Rouen - Last visited July 1998. Many, on their hurry south to avoid Paris and its busy "Periphique", pass this city by without visiting its centre. This is a mistake for it is full of old world charm and colour. It is also the place where Joan of Arc was burnt at the stake. We stayed on a municiple site to the south west of Rouen and drove to the centre and were lucky enough to find parking not too far from the Rue du Gros Hortege, a pedestrianised street named after its huge 14th century gilt clock. The area around here is level and we spent a sunny day ambling around the area taking in the sights of the timber framed buildings, the cathedral and the Place du Vieux-marche where a cross marks the spot where Joan of Arc was burnt.
Carcassonne - Last visited June 2001. Our chosen site, Camping La Cite, had no disabled facilities but we had been told you could walk along the river side to the town and fortress. This was indeed the case and we had no trouble getting to the towns outskirts. Our first attempt to enter the "Cite" via a back door was a failure and we found our route barred to a wheelchair by narrow steps and gateway. We retreated back down the hill and into town from where we approached via the main route to find you could in fact drive up and park near the main entrance. Once in the "Cite" we were surprised to find that it was far more accessible than its age led us to believe and we spent the rest of the day wandering around the narrow streets admiring the quaint squares, shops and the splendour of the architecture. There are no specific disable facilities in the "Cite" but there is a public toilet with disabled facilities in the lower town.
Canet en Roussillon - Last visited September 2001. Canet is a flat area of coastal southern France in the shadow of the Pyrenees. Great for a family beach holiday, there being miles of beach in either direction. Canet itself is nothing special. It is modern, flat and fairly wheelchair friendly with pleanty of parking for the disabled. There is a wheelchair accessible toilet on the western esplanade in the car park but it can only be accessed using a swipe card which is available free of charge from the local tourist office on production of your disabled badge.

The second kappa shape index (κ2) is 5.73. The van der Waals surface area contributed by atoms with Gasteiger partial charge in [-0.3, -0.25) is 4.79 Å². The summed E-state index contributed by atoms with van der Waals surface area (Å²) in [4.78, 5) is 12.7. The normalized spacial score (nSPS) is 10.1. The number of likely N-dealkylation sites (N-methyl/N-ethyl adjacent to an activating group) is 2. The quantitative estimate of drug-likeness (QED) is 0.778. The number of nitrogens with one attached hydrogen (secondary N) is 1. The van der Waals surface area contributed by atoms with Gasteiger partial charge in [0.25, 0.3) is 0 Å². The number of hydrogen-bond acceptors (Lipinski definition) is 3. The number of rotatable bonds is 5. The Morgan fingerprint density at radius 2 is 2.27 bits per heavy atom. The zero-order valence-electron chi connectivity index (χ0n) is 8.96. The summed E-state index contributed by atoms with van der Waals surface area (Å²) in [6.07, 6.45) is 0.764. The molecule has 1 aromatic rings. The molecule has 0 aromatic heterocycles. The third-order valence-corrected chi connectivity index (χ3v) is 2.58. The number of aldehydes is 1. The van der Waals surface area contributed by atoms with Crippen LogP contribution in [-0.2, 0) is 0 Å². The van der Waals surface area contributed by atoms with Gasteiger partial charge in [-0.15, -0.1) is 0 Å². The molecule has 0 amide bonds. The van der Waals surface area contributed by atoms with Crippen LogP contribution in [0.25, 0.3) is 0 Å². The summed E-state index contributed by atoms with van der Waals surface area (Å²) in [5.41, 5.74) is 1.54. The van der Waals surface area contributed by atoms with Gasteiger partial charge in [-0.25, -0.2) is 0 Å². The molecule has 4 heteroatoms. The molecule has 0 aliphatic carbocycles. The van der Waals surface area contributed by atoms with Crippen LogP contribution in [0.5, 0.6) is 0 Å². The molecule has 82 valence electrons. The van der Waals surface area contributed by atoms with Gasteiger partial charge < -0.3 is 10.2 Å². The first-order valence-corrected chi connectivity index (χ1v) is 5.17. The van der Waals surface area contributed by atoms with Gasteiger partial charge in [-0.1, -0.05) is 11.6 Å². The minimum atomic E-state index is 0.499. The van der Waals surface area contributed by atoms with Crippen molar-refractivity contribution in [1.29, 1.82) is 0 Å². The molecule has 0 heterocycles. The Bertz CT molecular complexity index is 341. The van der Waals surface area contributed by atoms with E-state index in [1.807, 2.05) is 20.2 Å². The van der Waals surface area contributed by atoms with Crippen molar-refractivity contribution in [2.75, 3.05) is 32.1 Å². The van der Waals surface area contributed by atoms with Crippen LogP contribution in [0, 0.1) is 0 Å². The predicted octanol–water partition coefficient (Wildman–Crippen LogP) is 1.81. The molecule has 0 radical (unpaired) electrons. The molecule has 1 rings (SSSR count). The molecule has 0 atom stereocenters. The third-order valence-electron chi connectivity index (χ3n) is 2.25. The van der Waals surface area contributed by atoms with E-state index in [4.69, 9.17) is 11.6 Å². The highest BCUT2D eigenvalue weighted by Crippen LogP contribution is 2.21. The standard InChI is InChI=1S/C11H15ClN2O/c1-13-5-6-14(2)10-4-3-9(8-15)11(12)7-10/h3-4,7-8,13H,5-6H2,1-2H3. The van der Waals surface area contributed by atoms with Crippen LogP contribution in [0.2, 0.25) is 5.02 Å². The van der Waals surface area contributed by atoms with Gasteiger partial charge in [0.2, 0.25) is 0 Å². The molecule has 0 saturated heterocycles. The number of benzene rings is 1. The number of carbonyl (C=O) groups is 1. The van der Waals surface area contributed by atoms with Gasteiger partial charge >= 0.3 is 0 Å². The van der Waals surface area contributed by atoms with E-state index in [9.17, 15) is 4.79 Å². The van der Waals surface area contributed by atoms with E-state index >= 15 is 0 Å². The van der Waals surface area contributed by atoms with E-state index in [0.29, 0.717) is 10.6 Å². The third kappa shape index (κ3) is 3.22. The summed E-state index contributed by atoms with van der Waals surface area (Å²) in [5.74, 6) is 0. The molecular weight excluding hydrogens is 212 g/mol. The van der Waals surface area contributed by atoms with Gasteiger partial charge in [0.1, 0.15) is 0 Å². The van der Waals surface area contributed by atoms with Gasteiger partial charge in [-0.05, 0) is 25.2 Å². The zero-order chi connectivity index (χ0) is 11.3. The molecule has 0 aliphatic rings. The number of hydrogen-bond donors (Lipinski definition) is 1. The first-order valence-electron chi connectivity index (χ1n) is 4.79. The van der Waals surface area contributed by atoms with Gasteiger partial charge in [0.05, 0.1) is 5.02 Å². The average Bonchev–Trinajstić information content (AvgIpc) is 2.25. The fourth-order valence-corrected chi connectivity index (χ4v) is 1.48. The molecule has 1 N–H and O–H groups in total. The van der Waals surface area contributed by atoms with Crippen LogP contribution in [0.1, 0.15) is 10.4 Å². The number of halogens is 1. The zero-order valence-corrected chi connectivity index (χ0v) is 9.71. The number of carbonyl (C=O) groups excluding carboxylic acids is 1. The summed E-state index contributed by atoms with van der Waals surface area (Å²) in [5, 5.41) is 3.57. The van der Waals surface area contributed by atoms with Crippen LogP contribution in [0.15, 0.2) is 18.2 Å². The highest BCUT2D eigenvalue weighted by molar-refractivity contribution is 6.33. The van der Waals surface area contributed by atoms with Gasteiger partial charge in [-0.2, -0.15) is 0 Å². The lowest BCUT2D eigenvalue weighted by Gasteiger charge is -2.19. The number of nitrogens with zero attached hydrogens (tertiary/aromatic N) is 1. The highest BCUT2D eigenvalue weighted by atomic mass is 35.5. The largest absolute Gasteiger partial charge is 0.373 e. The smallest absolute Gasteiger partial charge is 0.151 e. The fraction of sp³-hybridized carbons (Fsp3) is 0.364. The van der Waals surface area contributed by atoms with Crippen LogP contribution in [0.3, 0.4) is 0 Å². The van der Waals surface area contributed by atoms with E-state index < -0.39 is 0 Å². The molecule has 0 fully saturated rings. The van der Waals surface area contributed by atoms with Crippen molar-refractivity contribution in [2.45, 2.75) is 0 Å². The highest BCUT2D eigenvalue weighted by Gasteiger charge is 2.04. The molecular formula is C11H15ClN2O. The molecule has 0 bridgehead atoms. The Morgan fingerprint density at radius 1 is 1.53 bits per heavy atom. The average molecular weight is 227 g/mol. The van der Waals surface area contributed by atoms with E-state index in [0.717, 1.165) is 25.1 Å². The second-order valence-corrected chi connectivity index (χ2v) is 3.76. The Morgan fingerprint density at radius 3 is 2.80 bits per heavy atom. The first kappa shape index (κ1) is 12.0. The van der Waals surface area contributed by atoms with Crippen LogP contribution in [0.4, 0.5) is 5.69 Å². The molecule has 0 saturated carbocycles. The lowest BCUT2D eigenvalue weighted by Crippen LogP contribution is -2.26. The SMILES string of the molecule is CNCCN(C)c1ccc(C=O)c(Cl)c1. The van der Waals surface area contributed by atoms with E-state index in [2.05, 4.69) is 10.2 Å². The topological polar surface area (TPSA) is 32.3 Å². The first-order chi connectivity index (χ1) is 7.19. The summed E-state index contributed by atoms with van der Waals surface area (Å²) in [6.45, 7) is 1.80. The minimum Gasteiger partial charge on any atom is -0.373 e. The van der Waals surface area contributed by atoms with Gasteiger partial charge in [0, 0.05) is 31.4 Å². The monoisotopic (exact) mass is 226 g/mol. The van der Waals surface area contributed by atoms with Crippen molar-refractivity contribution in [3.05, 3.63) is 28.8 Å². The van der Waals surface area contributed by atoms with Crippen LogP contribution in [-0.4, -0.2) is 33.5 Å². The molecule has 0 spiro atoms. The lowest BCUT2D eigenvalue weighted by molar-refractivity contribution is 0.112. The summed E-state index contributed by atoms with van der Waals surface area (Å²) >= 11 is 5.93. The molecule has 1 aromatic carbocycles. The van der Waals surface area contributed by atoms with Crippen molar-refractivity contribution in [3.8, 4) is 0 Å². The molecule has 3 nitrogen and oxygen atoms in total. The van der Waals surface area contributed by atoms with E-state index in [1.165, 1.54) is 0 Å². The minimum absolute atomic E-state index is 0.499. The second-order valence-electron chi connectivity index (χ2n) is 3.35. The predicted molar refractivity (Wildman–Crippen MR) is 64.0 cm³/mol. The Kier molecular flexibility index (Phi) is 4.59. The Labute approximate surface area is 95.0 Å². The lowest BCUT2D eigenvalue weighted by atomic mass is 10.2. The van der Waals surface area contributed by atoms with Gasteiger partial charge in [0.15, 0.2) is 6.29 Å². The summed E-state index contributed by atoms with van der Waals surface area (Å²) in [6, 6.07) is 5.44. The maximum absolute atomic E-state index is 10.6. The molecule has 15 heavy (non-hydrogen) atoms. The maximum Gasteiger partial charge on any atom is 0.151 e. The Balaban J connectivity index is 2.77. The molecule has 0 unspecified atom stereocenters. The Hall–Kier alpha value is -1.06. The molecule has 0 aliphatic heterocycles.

Department of Aveyron - Last visited September 2001
Cordes is a medieval town set on a hill top. A one way tarmac road ascends the hill side from the lower town
and comes down on the other side of the hill. It skirts the old town and at its highest point passes the main
gateway into the old town. For Frs10, cars can park on this road. The old town is not wheelchair friendly,
the streets are steep and cobbled and unless you have a good electric chair and are willing to accept a
rough ride it is not recommended. The walk up the tarmac road though offers fine views of the surrounding
country and a peek into the narrow 'touristy' streets of the old town.
Villefranche de Rouergue on the other hand is far more accessible and in my view more interesting,
it still having a feel of an old French working town unaffected by tourism. It is but a short walk from the
riverside car park through the narrow streets to the compact ancient centre. The Place Notre Dame is encircled
by overhanging houses beneath which traders ply their wares.